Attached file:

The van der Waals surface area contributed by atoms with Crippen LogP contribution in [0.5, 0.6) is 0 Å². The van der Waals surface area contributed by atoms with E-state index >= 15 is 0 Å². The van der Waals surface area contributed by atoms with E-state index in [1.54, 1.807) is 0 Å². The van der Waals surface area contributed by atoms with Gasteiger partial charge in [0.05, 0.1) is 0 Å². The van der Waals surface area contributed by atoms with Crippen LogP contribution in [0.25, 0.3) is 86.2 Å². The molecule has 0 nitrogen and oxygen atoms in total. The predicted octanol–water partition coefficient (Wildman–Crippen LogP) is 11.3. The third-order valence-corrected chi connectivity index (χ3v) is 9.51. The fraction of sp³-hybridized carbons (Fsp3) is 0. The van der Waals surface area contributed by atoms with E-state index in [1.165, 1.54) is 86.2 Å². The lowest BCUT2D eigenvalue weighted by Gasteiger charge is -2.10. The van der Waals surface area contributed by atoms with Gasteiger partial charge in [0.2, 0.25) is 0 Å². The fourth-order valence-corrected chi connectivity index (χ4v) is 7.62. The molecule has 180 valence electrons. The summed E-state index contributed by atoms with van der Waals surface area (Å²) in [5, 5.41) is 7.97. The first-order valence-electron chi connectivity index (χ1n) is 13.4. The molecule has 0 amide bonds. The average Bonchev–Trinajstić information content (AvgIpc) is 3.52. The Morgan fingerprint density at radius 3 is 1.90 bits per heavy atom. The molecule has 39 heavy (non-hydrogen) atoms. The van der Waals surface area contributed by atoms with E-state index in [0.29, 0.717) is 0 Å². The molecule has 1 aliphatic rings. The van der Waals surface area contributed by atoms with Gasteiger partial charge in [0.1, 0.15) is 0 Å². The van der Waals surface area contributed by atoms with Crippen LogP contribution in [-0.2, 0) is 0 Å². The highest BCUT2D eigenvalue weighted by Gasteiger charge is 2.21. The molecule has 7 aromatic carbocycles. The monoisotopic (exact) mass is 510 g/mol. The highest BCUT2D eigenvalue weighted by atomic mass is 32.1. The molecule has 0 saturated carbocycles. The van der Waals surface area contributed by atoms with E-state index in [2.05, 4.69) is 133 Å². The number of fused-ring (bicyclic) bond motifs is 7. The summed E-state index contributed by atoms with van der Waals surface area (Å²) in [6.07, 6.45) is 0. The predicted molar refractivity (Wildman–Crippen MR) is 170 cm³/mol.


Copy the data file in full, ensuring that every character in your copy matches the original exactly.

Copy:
The van der Waals surface area contributed by atoms with Crippen LogP contribution in [0.5, 0.6) is 0 Å². The van der Waals surface area contributed by atoms with E-state index >= 15 is 0 Å². The van der Waals surface area contributed by atoms with E-state index in [1.54, 1.807) is 0 Å². The van der Waals surface area contributed by atoms with Gasteiger partial charge in [0.05, 0.1) is 0 Å². The van der Waals surface area contributed by atoms with Crippen LogP contribution in [0.25, 0.3) is 86.2 Å². The molecule has 0 nitrogen and oxygen atoms in total. The predicted octanol–water partition coefficient (Wildman–Crippen LogP) is 11.3. The third-order valence-corrected chi connectivity index (χ3v) is 9.51. The fraction of sp³-hybridized carbons (Fsp3) is 0. The van der Waals surface area contributed by atoms with E-state index in [1.165, 1.54) is 86.2 Å². The lowest BCUT2D eigenvalue weighted by Gasteiger charge is -2.10. The van der Waals surface area contributed by atoms with Gasteiger partial charge in [0.2, 0.25) is 0 Å². The fourth-order valence-corrected chi connectivity index (χ4v) is 7.62. The molecule has 180 valence electrons. The summed E-state index contributed by atoms with van der Waals surface area (Å²) in [5, 5.41) is 7.97. The first-order valence-electron chi connectivity index (χ1n) is 13.4. The molecule has 0 amide bonds. The average Bonchev–Trinajstić information content (AvgIpc) is 3.52. The Morgan fingerprint density at radius 3 is 1.90 bits per heavy atom. The molecule has 39 heavy (non-hydrogen) atoms. The van der Waals surface area contributed by atoms with E-state index in [0.29, 0.717) is 0 Å². The molecule has 1 aliphatic rings. The van der Waals surface area contributed by atoms with Gasteiger partial charge in [0.1, 0.15) is 0 Å². The van der Waals surface area contributed by atoms with Crippen LogP contribution in [-0.2, 0) is 0 Å². The highest BCUT2D eigenvalue weighted by Gasteiger charge is 2.21. The molecule has 7 aromatic carbocycles. The monoisotopic (exact) mass is 510 g/mol. The highest BCUT2D eigenvalue weighted by atomic mass is 32.1. The molecule has 0 saturated carbocycles. The van der Waals surface area contributed by atoms with E-state index in [2.05, 4.69) is 133 Å². The number of fused-ring (bicyclic) bond motifs is 7. The summed E-state index contributed by atoms with van der Waals surface area (Å²) in [6.07, 6.45) is 0. The predicted molar refractivity (Wildman–Crippen MR) is 170 cm³/mol.